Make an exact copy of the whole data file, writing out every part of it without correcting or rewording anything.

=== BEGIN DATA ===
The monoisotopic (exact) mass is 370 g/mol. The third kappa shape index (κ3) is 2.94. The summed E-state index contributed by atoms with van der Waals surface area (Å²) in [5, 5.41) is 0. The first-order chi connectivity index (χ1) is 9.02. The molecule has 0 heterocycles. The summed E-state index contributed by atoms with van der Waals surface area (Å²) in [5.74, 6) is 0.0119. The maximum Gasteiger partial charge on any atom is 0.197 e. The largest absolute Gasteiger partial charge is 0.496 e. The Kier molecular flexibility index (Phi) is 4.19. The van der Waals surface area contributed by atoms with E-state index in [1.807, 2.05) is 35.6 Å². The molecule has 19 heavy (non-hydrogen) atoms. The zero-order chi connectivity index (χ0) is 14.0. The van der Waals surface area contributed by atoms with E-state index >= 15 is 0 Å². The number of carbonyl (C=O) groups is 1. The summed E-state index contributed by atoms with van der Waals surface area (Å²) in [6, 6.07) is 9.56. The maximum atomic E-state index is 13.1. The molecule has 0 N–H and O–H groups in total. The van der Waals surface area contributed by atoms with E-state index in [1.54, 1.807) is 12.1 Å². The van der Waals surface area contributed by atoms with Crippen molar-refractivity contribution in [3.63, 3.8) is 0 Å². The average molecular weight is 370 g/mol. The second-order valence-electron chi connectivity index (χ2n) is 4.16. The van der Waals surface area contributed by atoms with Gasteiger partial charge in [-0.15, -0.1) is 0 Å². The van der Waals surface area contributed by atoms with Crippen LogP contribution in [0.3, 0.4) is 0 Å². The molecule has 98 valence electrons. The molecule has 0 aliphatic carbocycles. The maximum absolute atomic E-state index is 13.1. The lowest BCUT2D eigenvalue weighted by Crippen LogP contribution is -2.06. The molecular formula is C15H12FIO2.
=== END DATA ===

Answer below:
The monoisotopic (exact) mass is 370 g/mol. The third kappa shape index (κ3) is 2.94. The summed E-state index contributed by atoms with van der Waals surface area (Å²) in [5, 5.41) is 0. The first-order chi connectivity index (χ1) is 9.02. The molecule has 0 heterocycles. The summed E-state index contributed by atoms with van der Waals surface area (Å²) in [5.74, 6) is 0.0119. The maximum Gasteiger partial charge on any atom is 0.197 e. The largest absolute Gasteiger partial charge is 0.496 e. The Kier molecular flexibility index (Phi) is 4.19. The van der Waals surface area contributed by atoms with E-state index in [1.807, 2.05) is 35.6 Å². The molecule has 19 heavy (non-hydrogen) atoms. The zero-order chi connectivity index (χ0) is 14.0. The van der Waals surface area contributed by atoms with E-state index >= 15 is 0 Å². The number of carbonyl (C=O) groups is 1. The summed E-state index contributed by atoms with van der Waals surface area (Å²) in [6, 6.07) is 9.56. The maximum atomic E-state index is 13.1. The molecule has 0 N–H and O–H groups in total. The van der Waals surface area contributed by atoms with E-state index in [1.54, 1.807) is 12.1 Å². The van der Waals surface area contributed by atoms with Crippen molar-refractivity contribution in [3.63, 3.8) is 0 Å². The average molecular weight is 370 g/mol. The second-order valence-electron chi connectivity index (χ2n) is 4.16. The van der Waals surface area contributed by atoms with Gasteiger partial charge in [-0.15, -0.1) is 0 Å². The van der Waals surface area contributed by atoms with Crippen LogP contribution in [0.3, 0.4) is 0 Å². The molecule has 98 valence electrons. The molecule has 0 aliphatic carbocycles. The maximum absolute atomic E-state index is 13.1. The lowest BCUT2D eigenvalue weighted by Crippen LogP contribution is -2.06. The molecular formula is C15H12FIO2.